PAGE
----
Your Work Cut Out for You
In her article entitled “It Looks Very Nice Indeed,” Patricia Campbell Warner suggests that the clothing of the students enrolled in early women’s colleges “becomes a device through which we learn how [they] actually lived their lives.” We can begin our exploration of her suggestion with these first two brown ensembles, dating from the earliest years of Vassar College's existence.
A letter written by a Vassar student in May 1870, included the observation: “In the truest sense it is not what you wear, but what you are that makes for honor here.” However, photographs and student letters do indicate that Vassar students, while seeking a “general, a gradual and a wide education,” also cared about current fashion. Before construction even began, specifications for the Main Building of the college called for only three pegs to be supplied for each student: two for the everyday dress and the Sunday dress and a third for the petticoat. A long, illustrated article in an 1876 Harper’s Magazine describes Matthew Vassar’s reaction to a request from the students for more hanging space for clothing: “he replied [referring to the pegs] as if puzzled…’What do they need more?”’ The article goes on to describe the upright “coffin–like wooden boxes” that were eventually placed in the corners of the rooms to solve the need.”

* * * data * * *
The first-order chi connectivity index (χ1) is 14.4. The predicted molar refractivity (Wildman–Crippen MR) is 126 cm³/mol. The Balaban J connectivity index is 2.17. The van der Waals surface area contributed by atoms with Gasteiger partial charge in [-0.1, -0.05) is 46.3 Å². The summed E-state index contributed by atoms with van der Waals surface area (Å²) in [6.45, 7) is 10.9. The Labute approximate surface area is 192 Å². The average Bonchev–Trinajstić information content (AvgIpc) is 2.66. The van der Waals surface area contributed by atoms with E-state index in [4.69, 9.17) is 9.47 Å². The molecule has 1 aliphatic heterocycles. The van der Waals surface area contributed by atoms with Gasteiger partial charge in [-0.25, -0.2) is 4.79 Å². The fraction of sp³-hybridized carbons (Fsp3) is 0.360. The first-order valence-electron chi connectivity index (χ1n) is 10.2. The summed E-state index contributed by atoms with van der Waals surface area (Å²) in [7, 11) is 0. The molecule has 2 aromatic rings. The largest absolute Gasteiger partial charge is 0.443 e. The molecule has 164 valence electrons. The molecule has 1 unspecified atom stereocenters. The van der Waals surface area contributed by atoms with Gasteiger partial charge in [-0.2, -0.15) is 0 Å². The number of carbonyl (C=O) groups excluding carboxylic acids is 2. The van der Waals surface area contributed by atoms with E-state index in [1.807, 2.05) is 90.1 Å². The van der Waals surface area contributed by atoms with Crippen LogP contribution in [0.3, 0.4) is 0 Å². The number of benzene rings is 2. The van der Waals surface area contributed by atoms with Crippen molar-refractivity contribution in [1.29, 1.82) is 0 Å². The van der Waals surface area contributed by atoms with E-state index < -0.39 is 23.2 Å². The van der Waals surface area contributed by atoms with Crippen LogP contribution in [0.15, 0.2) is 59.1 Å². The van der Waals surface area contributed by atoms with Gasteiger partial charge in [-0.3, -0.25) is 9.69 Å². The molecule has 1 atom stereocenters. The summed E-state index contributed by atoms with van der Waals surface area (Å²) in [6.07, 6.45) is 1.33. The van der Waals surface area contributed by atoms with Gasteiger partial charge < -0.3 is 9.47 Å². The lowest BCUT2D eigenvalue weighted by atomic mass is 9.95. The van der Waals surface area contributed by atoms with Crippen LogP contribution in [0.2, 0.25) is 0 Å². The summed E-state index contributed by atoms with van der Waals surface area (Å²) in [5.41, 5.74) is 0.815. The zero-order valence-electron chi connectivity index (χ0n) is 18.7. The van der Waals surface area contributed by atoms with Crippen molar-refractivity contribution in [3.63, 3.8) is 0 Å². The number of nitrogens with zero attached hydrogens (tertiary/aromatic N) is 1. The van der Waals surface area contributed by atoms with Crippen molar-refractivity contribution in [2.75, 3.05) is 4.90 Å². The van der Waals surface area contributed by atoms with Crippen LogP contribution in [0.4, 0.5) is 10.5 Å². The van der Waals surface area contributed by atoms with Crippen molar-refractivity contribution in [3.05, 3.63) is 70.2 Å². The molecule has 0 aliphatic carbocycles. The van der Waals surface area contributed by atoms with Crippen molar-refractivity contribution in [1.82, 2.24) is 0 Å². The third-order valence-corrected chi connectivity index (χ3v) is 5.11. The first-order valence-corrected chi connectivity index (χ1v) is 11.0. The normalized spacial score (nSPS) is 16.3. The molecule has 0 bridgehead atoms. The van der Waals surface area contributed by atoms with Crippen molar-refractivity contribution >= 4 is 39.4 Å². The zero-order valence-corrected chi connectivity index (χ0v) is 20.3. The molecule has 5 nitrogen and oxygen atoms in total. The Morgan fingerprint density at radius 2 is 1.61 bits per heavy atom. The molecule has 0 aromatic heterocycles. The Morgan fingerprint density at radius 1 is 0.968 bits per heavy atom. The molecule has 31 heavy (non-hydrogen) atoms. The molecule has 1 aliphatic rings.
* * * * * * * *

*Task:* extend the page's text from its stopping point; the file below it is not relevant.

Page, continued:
Hannah W. Lyman, Vassar’s first lady principal, did write to students’ parents requesting that, when packing, their daughters “Bring only very few dresses.” Furthermore, she enlisted their aid in ensuring that “Vassar College should not become a hot-bed for extravagance in dress.” Miss Lyman did however acknowledge that elements of daily ceremony would also be a part of college life: “…nor would you want to find your daughter at evening in the same dress in which she had all day been at work.” It is likely that these two garments in the exhibition are in the style of the day dresses worn to attend classes.
-this section by Holly Katherine Hummel, faculty emeritus